His concern has only raised the fears of privacy advocates.

“One fear is that the interpretation posed by this opinion will enable companies to share all sorts of sensitive information, more so than what the bill may indicate on its face,” said Sweren-Becker.

That sensitive information could include social media activity, Internet browsing history, financial records and airline travel records, she warned.

CISA and two related bills in the House have passed through their respective chambers. The two sides are hoping to conference the three offerings and get one unified measure to the president’s desk in the coming months.

Multiple anti-secrecy advocates could only guess at the contents of the 2003 memo, since it has never been made public.

But Wyden has proven his privacy bona fides, after previously hinting at the National Security Agency’s (NSA) broad collection of Americans' data, in the months before Edward Snowden’s leaks. After that much-discussed episode, Director of National Intelligence James Clapper, was accused of lying to Congress under oath forsaying the country did “not wittingly” collect information on Americans.

“I certainly trust Senator Wyden’s judgment that the secret OLC memo is crucial to the debate over cybersecurity legislation,” Katherine Hawkins, a former national security fellow at the transparency coalition Open the Government, said earlier this year. “But it’s impossible to know what, specifically, the memo is about, let alone what it says.”

The memo was written during the same era that the Bush administration was writing other legal opinions supporting warrantless wiretapping, the detention facility at Guantanamo Bay and the CIA’s use of so-called “enhanced interrogations” that are commonly referred to as torture, the ACLU noted.

“Particularly around this time, officials tended to throw privacy rights by the wayside,” Sweren-Becker said. “To the extent that mentality is reflected in this opinion, that’s something we would be concerned about.”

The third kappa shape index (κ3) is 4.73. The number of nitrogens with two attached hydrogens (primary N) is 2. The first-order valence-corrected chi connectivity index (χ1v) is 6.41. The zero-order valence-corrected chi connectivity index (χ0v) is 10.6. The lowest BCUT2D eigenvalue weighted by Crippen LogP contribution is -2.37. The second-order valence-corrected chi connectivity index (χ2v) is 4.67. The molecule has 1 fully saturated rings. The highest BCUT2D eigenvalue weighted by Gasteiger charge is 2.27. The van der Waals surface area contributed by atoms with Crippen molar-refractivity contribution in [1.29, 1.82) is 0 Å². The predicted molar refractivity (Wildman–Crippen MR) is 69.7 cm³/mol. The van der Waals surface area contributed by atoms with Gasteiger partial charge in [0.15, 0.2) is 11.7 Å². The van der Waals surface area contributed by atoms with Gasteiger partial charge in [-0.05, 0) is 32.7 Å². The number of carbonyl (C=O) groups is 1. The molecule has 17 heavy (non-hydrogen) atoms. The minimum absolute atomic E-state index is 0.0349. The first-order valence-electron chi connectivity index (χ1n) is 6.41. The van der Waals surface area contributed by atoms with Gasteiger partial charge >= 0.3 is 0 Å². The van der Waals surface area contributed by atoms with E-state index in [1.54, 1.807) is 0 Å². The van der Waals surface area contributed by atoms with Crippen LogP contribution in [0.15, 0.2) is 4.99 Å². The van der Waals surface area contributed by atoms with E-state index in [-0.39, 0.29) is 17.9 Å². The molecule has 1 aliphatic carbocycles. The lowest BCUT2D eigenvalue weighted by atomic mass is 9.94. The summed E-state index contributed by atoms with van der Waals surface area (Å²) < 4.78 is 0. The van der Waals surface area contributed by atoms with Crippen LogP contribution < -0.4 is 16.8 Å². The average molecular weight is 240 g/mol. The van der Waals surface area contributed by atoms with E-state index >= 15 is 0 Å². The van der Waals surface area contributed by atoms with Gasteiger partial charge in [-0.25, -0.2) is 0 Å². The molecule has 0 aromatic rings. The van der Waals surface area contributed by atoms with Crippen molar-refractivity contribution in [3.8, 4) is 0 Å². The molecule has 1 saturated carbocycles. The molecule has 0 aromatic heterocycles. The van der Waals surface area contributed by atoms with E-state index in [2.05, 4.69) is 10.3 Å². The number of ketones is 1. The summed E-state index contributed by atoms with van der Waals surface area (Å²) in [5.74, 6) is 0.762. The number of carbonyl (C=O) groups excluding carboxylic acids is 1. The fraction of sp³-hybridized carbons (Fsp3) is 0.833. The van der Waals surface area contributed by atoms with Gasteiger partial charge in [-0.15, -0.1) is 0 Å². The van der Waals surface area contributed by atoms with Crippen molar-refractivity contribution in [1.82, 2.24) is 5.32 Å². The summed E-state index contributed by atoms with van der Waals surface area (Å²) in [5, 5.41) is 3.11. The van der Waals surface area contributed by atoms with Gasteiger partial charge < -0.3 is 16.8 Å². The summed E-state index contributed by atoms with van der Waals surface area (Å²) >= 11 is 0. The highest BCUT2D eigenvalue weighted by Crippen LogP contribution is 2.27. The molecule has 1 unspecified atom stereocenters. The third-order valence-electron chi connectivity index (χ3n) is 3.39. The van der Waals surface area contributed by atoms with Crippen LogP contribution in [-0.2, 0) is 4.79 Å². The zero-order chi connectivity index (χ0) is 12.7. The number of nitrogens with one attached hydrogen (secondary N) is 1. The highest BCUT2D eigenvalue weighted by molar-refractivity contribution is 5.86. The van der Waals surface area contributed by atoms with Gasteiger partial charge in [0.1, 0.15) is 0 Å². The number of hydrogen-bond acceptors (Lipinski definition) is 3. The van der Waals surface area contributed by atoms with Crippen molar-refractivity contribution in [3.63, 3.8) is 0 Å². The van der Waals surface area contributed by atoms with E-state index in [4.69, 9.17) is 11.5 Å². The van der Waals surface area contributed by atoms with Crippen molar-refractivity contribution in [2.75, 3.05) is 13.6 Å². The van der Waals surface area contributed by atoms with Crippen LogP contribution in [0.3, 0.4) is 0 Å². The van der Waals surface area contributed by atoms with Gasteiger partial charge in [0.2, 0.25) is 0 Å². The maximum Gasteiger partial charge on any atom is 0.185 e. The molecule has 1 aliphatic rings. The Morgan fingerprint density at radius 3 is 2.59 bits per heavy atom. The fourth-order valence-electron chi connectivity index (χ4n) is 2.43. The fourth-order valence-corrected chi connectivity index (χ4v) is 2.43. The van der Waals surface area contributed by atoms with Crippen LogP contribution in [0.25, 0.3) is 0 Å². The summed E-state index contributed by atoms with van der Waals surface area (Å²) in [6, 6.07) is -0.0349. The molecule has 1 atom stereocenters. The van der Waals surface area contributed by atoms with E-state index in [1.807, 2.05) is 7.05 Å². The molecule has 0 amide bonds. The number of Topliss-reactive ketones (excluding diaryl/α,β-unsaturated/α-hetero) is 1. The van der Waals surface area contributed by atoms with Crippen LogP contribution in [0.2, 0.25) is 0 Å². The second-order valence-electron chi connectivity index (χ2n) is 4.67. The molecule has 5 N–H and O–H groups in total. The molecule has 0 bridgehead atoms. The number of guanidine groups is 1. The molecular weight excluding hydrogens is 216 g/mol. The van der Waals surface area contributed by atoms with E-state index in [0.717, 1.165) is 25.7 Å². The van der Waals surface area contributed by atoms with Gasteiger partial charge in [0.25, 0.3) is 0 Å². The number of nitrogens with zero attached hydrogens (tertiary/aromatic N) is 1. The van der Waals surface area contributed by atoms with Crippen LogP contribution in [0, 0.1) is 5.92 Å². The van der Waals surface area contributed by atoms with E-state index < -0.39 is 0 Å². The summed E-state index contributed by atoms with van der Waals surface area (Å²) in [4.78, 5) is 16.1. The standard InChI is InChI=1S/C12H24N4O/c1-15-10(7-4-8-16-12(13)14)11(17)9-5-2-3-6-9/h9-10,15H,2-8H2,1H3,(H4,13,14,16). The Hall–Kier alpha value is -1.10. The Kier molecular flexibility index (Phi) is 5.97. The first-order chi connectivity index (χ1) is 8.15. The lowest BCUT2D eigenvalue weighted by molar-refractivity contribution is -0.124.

Marcy Wheeler, an independent journalist who recently became a fellow at the tech policy think tank X-Lab, has speculated that the memo allows major telecommunications companies such as Verizon and Comcast to give data about their users’ behavior to the government in a way “that a plain reading of the law seemingly wouldn’t permit them to do.”

The decision has long been a sticking point for Wyden, a Capitol Hill ally of the digital rights community. He wrote his first letter to the DOJ in 2010 and has repeatedly alerted his colleagues to the issue in the years since.

“I continue to believe that this opinion is inconsistent with the public’s understanding of the law and that it should be withdrawn,” he wrote former Attorney General Eric HolderEric H. HolderEric Holder to headline fundraiser for Clinton The Hill's 12:30 Report The Hill's 12:30 Report MORE in 2012.

Under repeated questioning during her nomination hearing in December 2013, CIA General Counsel Caroline Krass promised that she “would not rely on” the memo.

It was a “first impression” opinion, Krass said, that was now seen as outdated given “the evolving technology that that opinion was discussing.”

“That’s encouraging, but I want to make sure that nobody else ever relies on that particular opinion,” Wyden replied.

“And I’m concerned that a different attorney could take a different view.”